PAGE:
22 August marks the anniversary of the Battle of Bosworth at which in 1485 the ruling king of England, Richard III, was killed. With Henry VII taking the throne it was the end of the Plantagenet era and the beginning of the reign of the Tudors. In 1548 Edward Hall described the scene in his book The Union of the Two Noble Families of Lancaster and York:
For when they which were next about his person saw and perceived at the first joining of the battle the soldiers faintly and nothing courageously to set on their enemies,… [they] determinedly advised him to save himself by flight: and when the loss of the battle was imminent and apparent, they brought to him a swift and a light horse to convey him away. He which was not ignorant of the grudge & ill will the common people bare toward him, casting away all hope of fortunate success & happy chance to come, answered (as men say) that on that day he would make an end of all battles or else there finish his life. Such a great audacity & such a stout stomach reigned in his body, for surely he knew it to be the day in the which it should be decided & determined whether he should peaceably obtain & enjoy his kingdom during his life, or else utterly forgo & be deprived of the same, with which too much hardiness he being overcome hastily closed his helmet, and entered fiercely in to the hard battle, to the intent to obtain that day a quiet reign & regiment or else to finish there his unquiet life.
Shakespeare’s fictionalised version is slightly different of course, but his Richard too fought bravely on the battle field before being savagely killed. Even without the distortions that were later introduced, which Shakespeare repeated, the details of the battle and the death of Richard have long been disputed. For more information about Richard III take a look at Matthew Lewis’s blog post written in 2013.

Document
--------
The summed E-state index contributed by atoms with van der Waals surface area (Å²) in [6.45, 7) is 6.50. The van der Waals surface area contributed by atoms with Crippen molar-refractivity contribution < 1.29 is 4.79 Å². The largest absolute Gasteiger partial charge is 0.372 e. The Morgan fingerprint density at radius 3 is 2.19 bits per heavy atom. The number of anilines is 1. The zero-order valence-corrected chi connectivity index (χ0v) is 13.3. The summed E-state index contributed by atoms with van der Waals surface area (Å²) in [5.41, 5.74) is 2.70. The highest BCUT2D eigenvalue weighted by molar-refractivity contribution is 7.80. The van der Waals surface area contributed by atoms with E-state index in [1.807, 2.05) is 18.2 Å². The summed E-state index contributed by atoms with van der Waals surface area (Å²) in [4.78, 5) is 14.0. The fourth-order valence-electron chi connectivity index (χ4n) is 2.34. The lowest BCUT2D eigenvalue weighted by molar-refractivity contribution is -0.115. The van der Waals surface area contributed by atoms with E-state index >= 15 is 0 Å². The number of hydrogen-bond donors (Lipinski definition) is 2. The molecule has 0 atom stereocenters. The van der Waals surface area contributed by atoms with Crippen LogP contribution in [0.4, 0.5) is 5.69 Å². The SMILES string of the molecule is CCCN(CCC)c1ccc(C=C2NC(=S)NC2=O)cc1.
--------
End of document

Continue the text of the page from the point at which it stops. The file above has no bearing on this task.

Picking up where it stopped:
In the last few years a series of events have provided us with much more information. In 2010 archaeologists discovered weapons, armour and cannon balls in a field about a mile away from the assumed site of the battle. It was confirmed as the correct site when a silver badge in the shape of Richard’s emblem, the boar, was discovered. The brooch would have been worn by one of Richard’s knights who fought with him and may well have died with him. This article goes into more detail. The existing Bosworth Battlefield heritage centre remains where it was, and visitors walk the mile to the actual site.
Then came the dig in Leicester in 2012 which, almost unbelievably, discovered a skeleton under a car park, followed in February 2013 by evidence that showed beyond reasonable doubt that the remains were those of Richard III. Then the “Plantagenet Alliance” challenged the agreed site in which Richard was to be buried, suggesting this should be in York rather than Leicester. This was eventually over-ruled and the reburial will now take place in Leicester Cathedral on 26 March 2015 following several days of events in Leicestershire.
The remains, currently at the University of Leicester where the research has been carried out, will be put in a lead-lined coffin and taken by hearse to Bosworth where events to mark the king’s last day will be carried out. A service will then take place at Bosworth and the coffin will be taken to Leicester cathedral where it will lie for three days so that members of the public can pay their respects before the actual reinterment. They are anticipating a great deal of interest in this “fitting, dignified and memorable ceremony” which will be strictly by invitation only, and broadcast live on Channel 4. The Visitors Centre in Leicester is now open and the City of Leicester has already devised a number of Richard III-themed walks and events. The University of Leicester has been central to the discovery and recently ran its FutureLearn MOOC (free online course), England in the Time of Richard III. It has now finished but it’s to be hoped that it will be repeated in early 2015 given the intense interest in the subject. If you want to find out more, the link above includes a trailer for the course. My husband has just completed the course and greatly enjoyed it: a visit to Leicester and Bosworth is now a priority. Shakespeare may have got some of the details wrong, but the interest in Richard III in the twenty-first century is at least partly the result of the brilliance of Shakespeare’s Richard, one of the most compelling dramatic characters ever created.